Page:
According to the Ramban, and in notable contrast to Rashi, Joseph’s point of focus was not the potential embarrassment of his brothers, but rather, himself. In my estimation, an emotional outburst, such as the one that was forming in Joseph’s mind, would have been abhorrent in the eyes of the Egyptians, as it would have been interpreted as a sign of weakness and lack of authentic aristocratic bearing – two potentially powerful strikes against the sitting Viceroy of Egypt. Therefore, if the courtiers had witnessed such an act, it would have called into question Joseph’s continued ability to effectively lead the famine-racked nation. In order to forestall any such interpretation of his behavior, Joseph had all of the Egyptians removed from his presence before revealing his true identity to his brothers.
In our own time, Rabbi Moshe Sternbuch shlita expands upon Rashi’s interpretation of our narrative. In so doing, he adds to our understanding of Joseph’s righteousness and his singular dedication to truth and justice. He begins by explaining why it was initially necessary for Joseph to cause his bothers such significant anxiety: “In accordance with the halacha, and until this point, his brothers were obligated to undergo pain and emotional discomfort in order to rectify their sin [of having sold Joseph]. Therefore, Joseph acted in a just and legally defensible manner when he caused them anguish.”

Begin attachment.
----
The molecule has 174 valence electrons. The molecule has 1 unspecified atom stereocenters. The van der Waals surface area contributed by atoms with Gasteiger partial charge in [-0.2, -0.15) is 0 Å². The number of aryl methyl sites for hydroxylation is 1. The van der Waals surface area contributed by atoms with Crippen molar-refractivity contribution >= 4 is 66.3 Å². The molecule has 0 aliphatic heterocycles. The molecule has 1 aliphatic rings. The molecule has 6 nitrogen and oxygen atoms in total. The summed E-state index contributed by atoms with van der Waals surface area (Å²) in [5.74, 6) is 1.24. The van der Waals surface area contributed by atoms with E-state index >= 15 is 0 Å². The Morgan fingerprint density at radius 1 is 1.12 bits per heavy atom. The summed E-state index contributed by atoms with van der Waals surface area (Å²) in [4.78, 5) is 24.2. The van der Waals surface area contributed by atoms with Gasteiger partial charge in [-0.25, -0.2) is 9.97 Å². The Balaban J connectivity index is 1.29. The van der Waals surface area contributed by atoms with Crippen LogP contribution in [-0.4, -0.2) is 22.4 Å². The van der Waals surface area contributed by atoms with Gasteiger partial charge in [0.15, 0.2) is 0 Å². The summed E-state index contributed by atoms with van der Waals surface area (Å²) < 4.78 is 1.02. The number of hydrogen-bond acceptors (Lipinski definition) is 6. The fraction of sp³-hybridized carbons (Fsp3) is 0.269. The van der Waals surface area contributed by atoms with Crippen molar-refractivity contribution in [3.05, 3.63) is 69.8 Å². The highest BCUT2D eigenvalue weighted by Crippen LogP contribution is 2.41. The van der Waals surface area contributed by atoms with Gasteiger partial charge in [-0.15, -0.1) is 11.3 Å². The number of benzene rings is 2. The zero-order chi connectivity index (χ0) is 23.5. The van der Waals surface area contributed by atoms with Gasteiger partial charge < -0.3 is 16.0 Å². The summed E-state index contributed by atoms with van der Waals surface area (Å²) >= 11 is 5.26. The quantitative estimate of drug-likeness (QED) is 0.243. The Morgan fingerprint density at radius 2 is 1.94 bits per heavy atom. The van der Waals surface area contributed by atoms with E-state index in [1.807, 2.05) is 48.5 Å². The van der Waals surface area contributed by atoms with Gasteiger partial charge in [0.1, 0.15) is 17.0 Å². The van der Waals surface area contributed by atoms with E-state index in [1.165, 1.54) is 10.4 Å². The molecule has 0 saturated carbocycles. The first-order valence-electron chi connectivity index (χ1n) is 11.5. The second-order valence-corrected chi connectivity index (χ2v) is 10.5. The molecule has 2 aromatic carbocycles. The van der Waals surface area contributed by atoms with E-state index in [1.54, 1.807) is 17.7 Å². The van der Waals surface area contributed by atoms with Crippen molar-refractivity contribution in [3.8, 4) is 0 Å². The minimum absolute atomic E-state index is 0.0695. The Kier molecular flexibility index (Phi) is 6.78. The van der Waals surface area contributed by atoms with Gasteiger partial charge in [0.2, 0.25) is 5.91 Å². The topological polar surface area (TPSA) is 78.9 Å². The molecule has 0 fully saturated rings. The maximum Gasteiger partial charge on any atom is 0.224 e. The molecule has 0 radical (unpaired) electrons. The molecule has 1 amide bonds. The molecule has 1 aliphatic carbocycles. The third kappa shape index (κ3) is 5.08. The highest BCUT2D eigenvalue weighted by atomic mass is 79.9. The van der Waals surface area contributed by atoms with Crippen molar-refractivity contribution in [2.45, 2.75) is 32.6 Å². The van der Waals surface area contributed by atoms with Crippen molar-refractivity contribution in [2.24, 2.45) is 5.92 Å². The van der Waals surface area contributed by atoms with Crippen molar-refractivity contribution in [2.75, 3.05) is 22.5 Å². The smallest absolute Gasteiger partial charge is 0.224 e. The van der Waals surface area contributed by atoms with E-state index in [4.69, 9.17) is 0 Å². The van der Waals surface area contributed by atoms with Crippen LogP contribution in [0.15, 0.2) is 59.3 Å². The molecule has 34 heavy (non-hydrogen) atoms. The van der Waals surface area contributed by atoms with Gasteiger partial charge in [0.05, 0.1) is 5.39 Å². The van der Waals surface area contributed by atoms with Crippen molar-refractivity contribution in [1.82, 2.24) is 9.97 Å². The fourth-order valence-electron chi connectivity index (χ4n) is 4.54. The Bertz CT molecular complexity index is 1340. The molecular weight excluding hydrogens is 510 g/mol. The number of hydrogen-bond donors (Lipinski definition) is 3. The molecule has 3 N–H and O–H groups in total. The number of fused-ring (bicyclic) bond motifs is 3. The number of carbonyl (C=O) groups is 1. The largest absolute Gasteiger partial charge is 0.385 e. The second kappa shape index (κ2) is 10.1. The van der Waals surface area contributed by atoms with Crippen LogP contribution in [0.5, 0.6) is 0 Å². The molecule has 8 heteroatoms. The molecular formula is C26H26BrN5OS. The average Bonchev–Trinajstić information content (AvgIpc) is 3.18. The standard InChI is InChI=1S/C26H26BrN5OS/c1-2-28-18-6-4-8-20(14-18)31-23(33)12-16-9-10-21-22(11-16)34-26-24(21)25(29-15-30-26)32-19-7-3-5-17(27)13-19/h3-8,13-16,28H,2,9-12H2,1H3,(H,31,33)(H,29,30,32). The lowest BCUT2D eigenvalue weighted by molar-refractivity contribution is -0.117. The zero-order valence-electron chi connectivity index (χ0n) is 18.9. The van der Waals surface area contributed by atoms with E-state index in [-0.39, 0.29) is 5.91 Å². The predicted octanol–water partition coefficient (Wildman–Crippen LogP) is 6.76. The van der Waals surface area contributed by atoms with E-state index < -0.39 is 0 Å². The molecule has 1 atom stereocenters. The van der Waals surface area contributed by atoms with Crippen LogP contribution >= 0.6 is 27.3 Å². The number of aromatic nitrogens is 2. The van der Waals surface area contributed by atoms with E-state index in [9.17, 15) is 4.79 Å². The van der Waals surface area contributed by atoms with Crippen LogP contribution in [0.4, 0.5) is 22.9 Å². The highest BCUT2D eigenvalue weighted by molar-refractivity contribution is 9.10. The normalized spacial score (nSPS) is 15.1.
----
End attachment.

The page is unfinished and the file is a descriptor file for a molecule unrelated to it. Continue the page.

At this juncture, Rav Sternbuch emphasizes Joseph’s singular orientation toward the twin values of truth and justice:
When, however, they had been sufficiently punished, and the time had arrived to reveal himself to them as [their long-lost brother,] Joseph, even at this moment, did not repudiate the ethical characteristic of pursuing the truth. This was the case even though [the brother’s actions] led him to be brought by force to Egypt and to be imprisoned for 12 years. Nonetheless we do not find that Joseph had any interest whatsoever in seeking revenge against them, instead, he acted toward them in a just and forthright manner – as he had done before [they had sold him].
Rav Sternbuch concludes his presentation by providing a clear rationale as to exactly why Joseph had the Egyptian courtiers removed prior to revealing his identity to his brothers: “… he sought to remove all of the Egyptians from before him so that his brothers would not be embarrassed and suffer distress beyond that which the din (law) had mandated.” (Sefer Ta’am v’ Da’at al Chamisha Chumshei Torah, Parashat Vayigash, page 236, translation and brackets my own)
As our Sages teach us, Yosef Hatzadik (Joseph the Righteous) was one of the greatest leaders of the Jewish people. As such, we have much to learn from him regarding the ethical values and practices that should inform our daily behaviors. Like Joseph, we must strive to be righteous, seek justice and ever pursue the truth. By internalizing Joseph’s values and emulating his actions, we will be well on our way to fulfilling King David’s immortal words: “Kindness and truth have met; righteousness and peace have encountered one another. Truth will sprout from the earth, and righteousness will look down from heaven.” (Sefer Tehillim 85:11-12, with my emendations) May this be so, soon and in our days, v’chane yihi ratzon.